How many ways can you look at your living room? When do emotions change your view? What would you use to describe the virtues and concerns of your life in your home — a human space, constructed by choice and subject to whim?
Ellen Shattuck Pierce’s new exhibit at Rutland’s Alley Gallery, titled “Thirty-Six Views of Home,” offers some answers. In this collection, Pierce looks at the details of her life, and then she looks again, and again. She repeats an image from one piece to a new context in the next. For example, “Walk in the Forest” depicts a literal string of children, braced by adults at either end, entering a dense forest devoid of landmark characteristics. Kind of like parenting, isn’t it? However, using the same collaged linoleum-cut print technique, she presents her queue of people walking on a friendly trail, the path banked by Cheerios on the left and a woods on the right: new context, less mystery.
Pierce moved to Boston to pursue her art career after growing up in Rutland. She attended the School of the Museum of Fine Arts Boston, graduated from UMass Boston, and received her master’s in arts education from Harvard. Being part Canadian, Pierce longed to spend time in Canada, and moved to Toronto to complete her Master of Fine Arts at York University.
Repetition is an idea that Pierce employs throughout this collection. The “Knitting Gone Awry” series demonstrates her play with both color and minimal shifts. Here sits a woman whose knitting has gotten the better of her. Yarn is in the air and creeping around the floor of the seated knitter. The scene is repeated again with a new jarring color scheme, revealing different aspects of the room and the dilemma. In a third iteration, we have either a garter-stitch knit rug or a blanket falling to the bottom of the picture. There is tension and hilarity in these prints: the comedy of turmoil. Sometimes things do not go as planned.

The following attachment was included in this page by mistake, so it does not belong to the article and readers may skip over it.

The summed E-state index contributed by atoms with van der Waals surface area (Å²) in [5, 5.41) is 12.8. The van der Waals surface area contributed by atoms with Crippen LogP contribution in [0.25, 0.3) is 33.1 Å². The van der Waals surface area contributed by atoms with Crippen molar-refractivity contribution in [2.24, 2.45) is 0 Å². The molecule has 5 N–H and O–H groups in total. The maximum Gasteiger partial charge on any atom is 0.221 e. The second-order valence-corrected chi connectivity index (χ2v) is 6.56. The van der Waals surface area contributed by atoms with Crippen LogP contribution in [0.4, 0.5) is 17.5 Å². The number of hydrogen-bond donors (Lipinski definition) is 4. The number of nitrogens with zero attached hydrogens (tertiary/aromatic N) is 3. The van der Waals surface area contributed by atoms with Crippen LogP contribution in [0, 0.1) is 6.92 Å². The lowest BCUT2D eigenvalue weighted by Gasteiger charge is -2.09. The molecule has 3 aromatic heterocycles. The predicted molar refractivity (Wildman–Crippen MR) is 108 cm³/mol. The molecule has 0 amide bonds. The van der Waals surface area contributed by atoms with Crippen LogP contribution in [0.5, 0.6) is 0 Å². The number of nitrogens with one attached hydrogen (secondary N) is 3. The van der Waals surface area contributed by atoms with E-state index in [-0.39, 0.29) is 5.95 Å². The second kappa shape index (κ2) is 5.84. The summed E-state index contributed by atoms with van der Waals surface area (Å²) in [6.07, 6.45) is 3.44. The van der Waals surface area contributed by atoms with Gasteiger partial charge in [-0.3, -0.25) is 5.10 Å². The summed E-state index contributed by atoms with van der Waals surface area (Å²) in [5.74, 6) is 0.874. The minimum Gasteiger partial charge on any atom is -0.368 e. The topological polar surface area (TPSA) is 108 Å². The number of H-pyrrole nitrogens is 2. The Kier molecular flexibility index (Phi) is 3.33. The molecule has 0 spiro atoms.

In a different, scarier series, “The Bourgeoisie Gone Awry,” we have comfortable settings invaded by dank intruders. In the living room, a bird of prey snacks on something dead. On the inviting wicker porch, snails creep across the floor, leaving their glittering trail of slime. The sense of human place in these views is compromised by uninvited guests. In her way, Pierce repeats these scenes, trying out new color schemes to augment the details.
Having noticed the theme of repetition and change, you might also discern Pierce’s strong affinity to patterning. The interior landscapes are filled with stripes, grids, parallel wavy lines and the like. The emphasis on patterning is particularly striking on her series of linoleum-cut tiles, which she painted with glossy color. Though the individual tiles stand on their own as complete wall objects, in the series — hung in perpendicular lines — they make a very cohesive design statement.
Each panel is unique, but occasionally the marks and shapes can be found to repeat. Some of the tiles are divided into grids, each small square exhibiting a different patterning device. In this way, they are a bit like a needlework sampler, showing the viewer the nuts and bolts of Pierce’s art — the devices she has discovered, developed and refined in her “Thirty-six Views of Home” exhibit.
Pierce uses jarring color schemes. One series, “Ice Jam,” depicts a dining room with icy stalactites emerging through the ceiling. Pink with dull dark red and green show up in the various iterations of the elegant dining room, with its chandelier vying for attention with icicles.
This view of home is not very pretty, in so many ways. Pierce is at work showing the viewer how emotions can inhabit a human space.
According to Pierce, this work — and all of her work — is about motherhood.
“It is a theme I cannot escape …Daily, I am thrust into life’s immediate connections to the body: dirt, hurt, nourishment, and pure joy. As a mother and art teacher, I immerse myself in the thinking, tinkering, talking and tattling of little bodies,” she says.
“If art is a reflection of life, then I have a deep understanding of life from which to draw.”
Reflecting on her collection, she writes, “On good days, my kids and students are charming, my chores meditative, my art a witty reflection of the everyday mundanity and challenge of building humans. On bad days, I am sucked dry and my images are violent. Ice dam stalactites plunge through my dining room ceiling.”
There it is in a nutshell.
You can see this dynamic show of collaged linoleum prints from now until Sept. 29.
The Alley Gallery presents “36 Views of Home,” an exhibit of prints about motherhood by Rutland native Ellen Shattuck Pierce, through Sept. 29, in the Center Street Alley, Rutland. Hours are noon to 5 p.m. Thursday and Friday, 11 a.m. to 3 p.m. Saturday. For information, call 802-299-7511 or email email@example.com.